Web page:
This book is not placed before the public as a “bar-tenders guide,” nor is it a list of all the fancy combinations of various liquors invented to advertise certain establishments, or for imposing on the ignorant. It is a recipe book compiled for private use. By following the directions given, it is hoped that any gentleman will be able to provide his friends with most of the standard beverages, mixed in an acceptable manner.
For the use of those who have not been in the habit of handling wines, some hints are given concerning the care, the serving, and the combining of the various kinds, so that the qualities of a good dinner will not be marred by an injudicious disposition of the liquids.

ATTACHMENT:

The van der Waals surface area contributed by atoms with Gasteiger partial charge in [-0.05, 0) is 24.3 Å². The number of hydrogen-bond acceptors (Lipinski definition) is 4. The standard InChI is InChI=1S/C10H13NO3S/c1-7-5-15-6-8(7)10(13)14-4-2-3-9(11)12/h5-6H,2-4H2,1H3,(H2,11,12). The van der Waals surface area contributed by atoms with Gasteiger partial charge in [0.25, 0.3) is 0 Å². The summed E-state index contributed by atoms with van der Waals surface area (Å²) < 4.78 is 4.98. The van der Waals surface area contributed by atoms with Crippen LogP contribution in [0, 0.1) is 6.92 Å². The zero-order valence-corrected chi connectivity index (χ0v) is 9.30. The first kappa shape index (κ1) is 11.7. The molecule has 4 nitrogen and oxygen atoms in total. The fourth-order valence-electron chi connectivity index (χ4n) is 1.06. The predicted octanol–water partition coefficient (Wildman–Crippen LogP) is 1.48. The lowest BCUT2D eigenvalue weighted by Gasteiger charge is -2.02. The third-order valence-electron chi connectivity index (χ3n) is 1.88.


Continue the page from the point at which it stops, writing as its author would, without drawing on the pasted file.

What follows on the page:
There are several ways of mixing of cocktail. Some prefer to shake it thoroughly; by doing this it is made very cold. The best way to make a cocktail in a mixing glass is to stir it with a fork rather than with a spoon. By this method the ice is melted faster, cooking the liquor faster, and diluting it a little more.
It is quite customary, in serving a dry cocktail, to put an olive, preferably stoned, in the glass. With a sweeter one a maraschino cherry, or a small preserved orange is generally given.
From the Book The Cocktail Book. A Sideboard Manual for Gentlemen by L. C. Page & Company, USA, 1925.